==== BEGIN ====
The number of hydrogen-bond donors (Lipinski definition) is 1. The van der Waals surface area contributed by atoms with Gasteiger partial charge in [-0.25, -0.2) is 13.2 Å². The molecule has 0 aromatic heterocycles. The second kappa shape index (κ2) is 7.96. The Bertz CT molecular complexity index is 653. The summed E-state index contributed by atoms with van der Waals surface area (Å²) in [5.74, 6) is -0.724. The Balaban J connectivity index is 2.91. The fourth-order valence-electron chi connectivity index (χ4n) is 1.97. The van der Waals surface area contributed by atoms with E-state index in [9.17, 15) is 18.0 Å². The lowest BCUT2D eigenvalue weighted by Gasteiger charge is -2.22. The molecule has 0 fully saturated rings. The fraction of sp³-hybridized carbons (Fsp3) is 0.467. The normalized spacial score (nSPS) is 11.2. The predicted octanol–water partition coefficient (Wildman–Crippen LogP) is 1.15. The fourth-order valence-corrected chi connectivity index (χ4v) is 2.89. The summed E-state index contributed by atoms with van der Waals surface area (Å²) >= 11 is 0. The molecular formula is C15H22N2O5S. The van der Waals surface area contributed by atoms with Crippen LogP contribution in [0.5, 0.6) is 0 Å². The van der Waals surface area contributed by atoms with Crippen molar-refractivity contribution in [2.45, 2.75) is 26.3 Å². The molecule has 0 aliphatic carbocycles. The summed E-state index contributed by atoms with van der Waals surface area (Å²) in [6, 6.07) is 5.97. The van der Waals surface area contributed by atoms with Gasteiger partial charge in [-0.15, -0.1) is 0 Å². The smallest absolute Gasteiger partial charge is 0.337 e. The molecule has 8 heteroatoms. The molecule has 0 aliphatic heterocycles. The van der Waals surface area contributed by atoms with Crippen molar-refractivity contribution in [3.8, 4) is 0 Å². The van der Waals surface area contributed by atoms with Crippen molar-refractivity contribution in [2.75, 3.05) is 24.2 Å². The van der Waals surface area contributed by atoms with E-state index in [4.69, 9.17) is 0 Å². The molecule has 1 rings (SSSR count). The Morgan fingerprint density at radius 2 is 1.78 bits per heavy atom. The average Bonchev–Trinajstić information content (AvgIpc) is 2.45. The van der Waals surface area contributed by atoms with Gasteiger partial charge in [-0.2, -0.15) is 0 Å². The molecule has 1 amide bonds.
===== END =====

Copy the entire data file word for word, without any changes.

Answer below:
The number of hydrogen-bond donors (Lipinski definition) is 1. The van der Waals surface area contributed by atoms with Gasteiger partial charge in [-0.25, -0.2) is 13.2 Å². The molecule has 0 aromatic heterocycles. The second kappa shape index (κ2) is 7.96. The Bertz CT molecular complexity index is 653. The summed E-state index contributed by atoms with van der Waals surface area (Å²) in [5.74, 6) is -0.724. The Balaban J connectivity index is 2.91. The fourth-order valence-electron chi connectivity index (χ4n) is 1.97. The van der Waals surface area contributed by atoms with E-state index in [9.17, 15) is 18.0 Å². The lowest BCUT2D eigenvalue weighted by Gasteiger charge is -2.22. The molecule has 0 fully saturated rings. The fraction of sp³-hybridized carbons (Fsp3) is 0.467. The normalized spacial score (nSPS) is 11.2. The predicted octanol–water partition coefficient (Wildman–Crippen LogP) is 1.15. The fourth-order valence-corrected chi connectivity index (χ4v) is 2.89. The summed E-state index contributed by atoms with van der Waals surface area (Å²) >= 11 is 0. The molecular formula is C15H22N2O5S. The van der Waals surface area contributed by atoms with Crippen LogP contribution in [0.5, 0.6) is 0 Å². The van der Waals surface area contributed by atoms with Crippen molar-refractivity contribution in [2.45, 2.75) is 26.3 Å². The molecule has 0 aliphatic carbocycles. The summed E-state index contributed by atoms with van der Waals surface area (Å²) in [6, 6.07) is 5.97. The van der Waals surface area contributed by atoms with Gasteiger partial charge in [-0.15, -0.1) is 0 Å². The smallest absolute Gasteiger partial charge is 0.337 e. The molecule has 8 heteroatoms. The molecule has 0 aliphatic heterocycles. The van der Waals surface area contributed by atoms with Crippen molar-refractivity contribution in [3.8, 4) is 0 Å². The van der Waals surface area contributed by atoms with Crippen molar-refractivity contribution in [2.75, 3.05) is 24.2 Å². The van der Waals surface area contributed by atoms with E-state index in [4.69, 9.17) is 0 Å². The molecule has 1 rings (SSSR count). The Morgan fingerprint density at radius 2 is 1.78 bits per heavy atom. The average Bonchev–Trinajstić information content (AvgIpc) is 2.45. The van der Waals surface area contributed by atoms with Gasteiger partial charge in [-0.2, -0.15) is 0 Å². The molecule has 1 amide bonds.